ROM 3:28 makes it clear that no man is justified by the works of the Law. The Law was never a means of salvation, but it had other purposes. In this case it provided a rule of life for the OT believer. It was to be the center of his spiritual life and his delight.


PSA 119:77 May Thy compassion come to me that I may live,

For Thy law is my delight.


PSA 119:97 O how I love Thy law!

It is my meditation all the day.


PSA 119:103 How sweet are Thy words to my taste!

Yes, sweeter than honey to my mouth!


PSA 119:104 From Thy precepts I get understanding;

Therefore I hate every false way.


3. To provide for Israel occasions for individual and corporate worship, i.e. the seven holy seasons.


The believer must have a means of worship. A relationship must have communication and in this relationship, redeemed to Redeemer and Lord, the saint must have a way of praising and worshipping his Lord.


4. To keep the Jews as a distinct people. They were to be holy (set apart) as God was holy.


To not be distinct from the other peoples of the world would be to equate God with the ways of the world or the heathen. The world is fallen and under the rule of Satan. Neither God nor His people can be equated with it.


This explains the dietary laws, the clothing laws, etc. The Jews were to be distinct from all other people in a variety of ways, as in the worship habits, eating habits, sexual habits, clothing habits, and even in the way they cut their beards.


5. To be a partition between Jew and Gentile to keep Gentiles from enjoying the unconditional covenant of Abraham. The only way a Gentile could enjoy them was to undergo circumcision, put himself under the whole Law, and live like every other Jew.


This again is a part of the holiness of an elected people. The Gentiles were excluded as long as they remained unbelieving and away from God's Law. They could  enter into the spiritual blessings of the Jewish covenants only if they accepted Jehovah as the one and only true God, got circumcised as a sign of the  covenant promise and an obligation to the whole Law and lived in the conduct enforced upon every Jew.


6. To reveal sin. There was no confusion as to what sin was.


Paul states that when he looked into the Law he became aware of his sinful state.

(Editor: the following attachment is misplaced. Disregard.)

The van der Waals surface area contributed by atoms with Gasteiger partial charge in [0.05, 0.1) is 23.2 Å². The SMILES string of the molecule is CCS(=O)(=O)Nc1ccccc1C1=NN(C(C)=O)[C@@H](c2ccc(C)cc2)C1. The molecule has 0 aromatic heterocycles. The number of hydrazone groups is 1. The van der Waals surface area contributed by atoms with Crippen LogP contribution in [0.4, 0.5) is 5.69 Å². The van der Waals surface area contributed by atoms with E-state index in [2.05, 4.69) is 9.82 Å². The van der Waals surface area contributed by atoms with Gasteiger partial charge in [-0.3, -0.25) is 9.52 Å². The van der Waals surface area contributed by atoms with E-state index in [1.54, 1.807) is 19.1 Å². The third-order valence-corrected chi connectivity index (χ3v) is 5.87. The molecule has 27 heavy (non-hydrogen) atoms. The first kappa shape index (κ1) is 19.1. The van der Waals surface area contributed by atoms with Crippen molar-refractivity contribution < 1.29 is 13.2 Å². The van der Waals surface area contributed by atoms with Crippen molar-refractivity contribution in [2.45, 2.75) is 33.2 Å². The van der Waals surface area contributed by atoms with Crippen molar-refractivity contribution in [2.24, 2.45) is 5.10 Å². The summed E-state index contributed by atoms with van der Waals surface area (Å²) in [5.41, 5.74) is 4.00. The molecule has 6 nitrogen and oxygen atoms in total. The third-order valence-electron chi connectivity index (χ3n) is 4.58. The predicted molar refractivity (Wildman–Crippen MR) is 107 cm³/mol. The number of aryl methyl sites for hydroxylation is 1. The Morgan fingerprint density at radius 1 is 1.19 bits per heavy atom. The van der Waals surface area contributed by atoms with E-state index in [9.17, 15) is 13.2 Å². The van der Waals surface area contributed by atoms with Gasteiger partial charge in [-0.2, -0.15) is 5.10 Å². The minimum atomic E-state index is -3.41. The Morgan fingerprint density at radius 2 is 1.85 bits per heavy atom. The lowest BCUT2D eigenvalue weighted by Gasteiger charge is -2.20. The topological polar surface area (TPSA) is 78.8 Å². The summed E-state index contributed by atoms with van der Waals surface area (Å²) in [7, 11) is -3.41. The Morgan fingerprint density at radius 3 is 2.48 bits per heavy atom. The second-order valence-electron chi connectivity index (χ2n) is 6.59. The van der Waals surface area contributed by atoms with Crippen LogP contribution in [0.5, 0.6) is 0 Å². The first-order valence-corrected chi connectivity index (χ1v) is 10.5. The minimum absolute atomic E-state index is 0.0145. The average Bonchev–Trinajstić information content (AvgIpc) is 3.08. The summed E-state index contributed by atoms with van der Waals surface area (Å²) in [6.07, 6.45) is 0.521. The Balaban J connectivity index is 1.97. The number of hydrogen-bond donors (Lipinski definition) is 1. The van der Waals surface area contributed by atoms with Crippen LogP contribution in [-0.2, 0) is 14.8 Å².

7. To increase sin. Men were sinners before the Law, but they were not transgressors of the Law until it was given.


Paul stated in ROM 4:15, "for the Law brings about wrath, but where there is no law, neither is there violation." He did not mean that there was no sin before the Law. He meant "transgression" as a specific type of sin as in the violation of certain commandments. Once the Law was given the sin nature had a written base of operation, causing the individual to sin more.


8. To show the sinner that there was nothing he could do on his own to please God and had not ability to keep the Law perfectly.


For one to say that he kept part of the Law was to say that he violated the whole Law. This was very important, which is why it was stated several times in both Testaments. So why follow it? One was not to do so to be justified or saved before God. It was a way of life given to a covenanted, elected people. It was a means of conduct for a people who were to be set apart unto God.


9. To drive one to faith in the Messiah.


There was no other recourse, unless you convinced yourself that you could actually keep the Law and by your own works be acceptable to God. Every blood sacrifice was a reminder, as well as all the articles of the tabernacle and temple and the feasts.


PSA 51:16 For Thou dost not delight in sacrifice, otherwise I would give it [and only it]; Thou art not pleased with burnt offering.


PSA 51:17 The sacrifices of God are a broken spirit;

A broken and a contrite heart, O God, Thou wilt not despise.


The broken heart is one that is broken of arrogance and independence. The contrite heart is humble. These traits belong to the one who looks to the Messiah as he walks before the cross.


COL 3:12-15

And so, as those who have been chosen of God, holy and beloved, put on a heart of compassion, kindness, humility, gentleness and patience; bearing with one another, and forgiving each other, whoever has a complaint against anyone; just as the Lord forgave you, so also should you. And beyond all these things put on love, which is the perfect bond of unity. And let the peace of Christ rule in your hearts, to which indeed you were called in one body; and be thankful.


Rather than looking upon such things as burdensome commands that get in the way of life, the humble believer who sees all that God has done in the right light sees them as life itself - a life that travails the high plains of heavenly blessing and glory.